Young-adult asthmatics get worse care than teens
Parents of teens with asthma can remind them to take medications, fill their prescriptions, and make appointments with pediatricians who probably know the child well. But a few years later, when the young adult has left home for college or to live independently, that oversight is gone — and their care can suffer.
Twenty-nine percent of young adults with asthma received treatment at an emergency room during the previous year, compared with 19 percent of younger teenagers with the condition, according to an analysis of national survey data collected between 1999 and 2009. Losing health insurance coverage is a major — but not the only — factor in this declining care, the study found.
The research, led by Dr. Kao-Ping Chua of Harvard Medical School and Boston Children’s Hospital, suggests that many young people wait for a medical crisis rather than seeking preventive care from primary care doctors they may not know well.
BOTTOM LINE: Adults with asthma in their early 20s may not receive good care for their condition because they are more likely to be uninsured and less likely to see a primary care doctor.
CAUTIONS: The national Medical Expenditure Panel Survey was based on phone interviews with the parents of teens and the young adults living on their own — not gathered from insurance claims data, which might have been more reliable.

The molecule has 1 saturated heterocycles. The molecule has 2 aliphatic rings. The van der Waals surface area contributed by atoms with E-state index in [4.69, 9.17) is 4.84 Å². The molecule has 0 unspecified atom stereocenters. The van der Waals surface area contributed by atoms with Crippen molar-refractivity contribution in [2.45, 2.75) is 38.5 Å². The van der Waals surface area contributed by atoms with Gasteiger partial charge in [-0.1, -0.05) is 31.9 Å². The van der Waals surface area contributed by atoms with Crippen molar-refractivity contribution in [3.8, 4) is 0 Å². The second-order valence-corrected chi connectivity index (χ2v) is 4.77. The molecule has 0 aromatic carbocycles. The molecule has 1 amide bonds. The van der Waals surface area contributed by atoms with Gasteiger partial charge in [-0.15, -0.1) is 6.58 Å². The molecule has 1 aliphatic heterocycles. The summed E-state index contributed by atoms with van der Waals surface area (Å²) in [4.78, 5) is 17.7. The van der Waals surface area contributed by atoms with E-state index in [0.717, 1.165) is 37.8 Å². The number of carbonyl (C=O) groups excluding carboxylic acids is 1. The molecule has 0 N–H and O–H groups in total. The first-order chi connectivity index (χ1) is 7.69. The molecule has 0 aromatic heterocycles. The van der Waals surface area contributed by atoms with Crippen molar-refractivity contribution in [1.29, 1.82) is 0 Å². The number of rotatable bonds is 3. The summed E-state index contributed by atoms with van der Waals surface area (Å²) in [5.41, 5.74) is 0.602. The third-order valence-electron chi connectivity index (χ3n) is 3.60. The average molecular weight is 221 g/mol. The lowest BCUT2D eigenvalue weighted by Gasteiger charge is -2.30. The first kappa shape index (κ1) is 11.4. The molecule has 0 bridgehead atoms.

WHERE TO FIND IT: Pediatrics, May 2013
Migraines in kids tied
to colic in infancy
Colic strikes as many as one in five infants, and their crying jags make everyone in the family miserable. The assumption has long been that colic is caused by digestive problems. But a new study asks whether colic could be a form of early migraines. Led by researchers at APHP-Hospital Robert Debré in Paris, the study looked at 208 children with migraines, 120 diagnosed with tension headaches, and 471 others who had come to a pediatric emergency room with problems other than a headache.
Nearly three-quarters of the children with migraines had been colicky as infants, according to their medical records, compared with a third of children with tension headaches and a quarter of those without headaches, the study found.
According to researchers at Northwestern University, who wrote an editorial accompanying the study, both migraine and colic can be triggered by a lack of sleep, and go away after resting. Colic may end around 3 months of age, as it usually does, because that’s when infants develop a clear sleep-wake cycle, they hypothesize.
BOTTOM LINE: Infants who have colic are more likely to have migraines in childhood and adolescence.
CAUTIONS: The study did not follow the children from infancy — the most reliable type of research — and considered only children with migraines bad enough to bring them to the emergency room, so it may not be generalizable to all children.
WHERE TO FIND IT: Journal of the American Medical Association, April 17 KAREN WEINTRAUB